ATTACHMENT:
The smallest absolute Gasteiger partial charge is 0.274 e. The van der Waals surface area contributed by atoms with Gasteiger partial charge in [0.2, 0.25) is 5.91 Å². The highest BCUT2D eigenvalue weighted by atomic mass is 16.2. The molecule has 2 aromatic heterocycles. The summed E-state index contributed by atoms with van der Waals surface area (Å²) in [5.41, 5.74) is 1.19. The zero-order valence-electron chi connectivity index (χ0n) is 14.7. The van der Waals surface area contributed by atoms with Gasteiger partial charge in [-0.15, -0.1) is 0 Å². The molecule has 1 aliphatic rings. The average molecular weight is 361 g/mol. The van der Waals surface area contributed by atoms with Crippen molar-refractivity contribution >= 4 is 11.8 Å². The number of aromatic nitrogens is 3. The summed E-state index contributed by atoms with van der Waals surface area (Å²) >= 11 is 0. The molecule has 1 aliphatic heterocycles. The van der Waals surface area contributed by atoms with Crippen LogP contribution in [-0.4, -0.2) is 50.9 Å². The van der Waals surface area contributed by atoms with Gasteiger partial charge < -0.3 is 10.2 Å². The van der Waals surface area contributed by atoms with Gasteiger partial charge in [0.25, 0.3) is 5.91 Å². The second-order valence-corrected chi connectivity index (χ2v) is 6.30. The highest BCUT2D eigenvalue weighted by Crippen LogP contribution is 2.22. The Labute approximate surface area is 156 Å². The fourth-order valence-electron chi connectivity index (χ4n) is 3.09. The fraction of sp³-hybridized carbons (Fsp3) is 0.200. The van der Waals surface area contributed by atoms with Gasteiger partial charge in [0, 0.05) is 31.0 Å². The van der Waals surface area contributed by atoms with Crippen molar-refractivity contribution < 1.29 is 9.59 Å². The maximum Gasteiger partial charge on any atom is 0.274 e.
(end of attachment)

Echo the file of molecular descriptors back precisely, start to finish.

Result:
The smallest absolute Gasteiger partial charge is 0.274 e. The van der Waals surface area contributed by atoms with Gasteiger partial charge in [0.2, 0.25) is 5.91 Å². The highest BCUT2D eigenvalue weighted by atomic mass is 16.2. The molecule has 2 aromatic heterocycles. The summed E-state index contributed by atoms with van der Waals surface area (Å²) in [5.41, 5.74) is 1.19. The zero-order valence-electron chi connectivity index (χ0n) is 14.7. The van der Waals surface area contributed by atoms with Gasteiger partial charge in [-0.15, -0.1) is 0 Å². The molecule has 1 aliphatic rings. The average molecular weight is 361 g/mol. The van der Waals surface area contributed by atoms with Crippen molar-refractivity contribution >= 4 is 11.8 Å². The number of aromatic nitrogens is 3. The summed E-state index contributed by atoms with van der Waals surface area (Å²) >= 11 is 0. The molecule has 1 aliphatic heterocycles. The van der Waals surface area contributed by atoms with Crippen LogP contribution in [-0.4, -0.2) is 50.9 Å². The van der Waals surface area contributed by atoms with Gasteiger partial charge < -0.3 is 10.2 Å². The van der Waals surface area contributed by atoms with Gasteiger partial charge in [0.25, 0.3) is 5.91 Å². The second-order valence-corrected chi connectivity index (χ2v) is 6.30. The highest BCUT2D eigenvalue weighted by Crippen LogP contribution is 2.22. The Labute approximate surface area is 156 Å². The fourth-order valence-electron chi connectivity index (χ4n) is 3.09. The fraction of sp³-hybridized carbons (Fsp3) is 0.200. The van der Waals surface area contributed by atoms with Gasteiger partial charge in [0, 0.05) is 31.0 Å². The van der Waals surface area contributed by atoms with Crippen molar-refractivity contribution < 1.29 is 9.59 Å². The maximum Gasteiger partial charge on any atom is 0.274 e.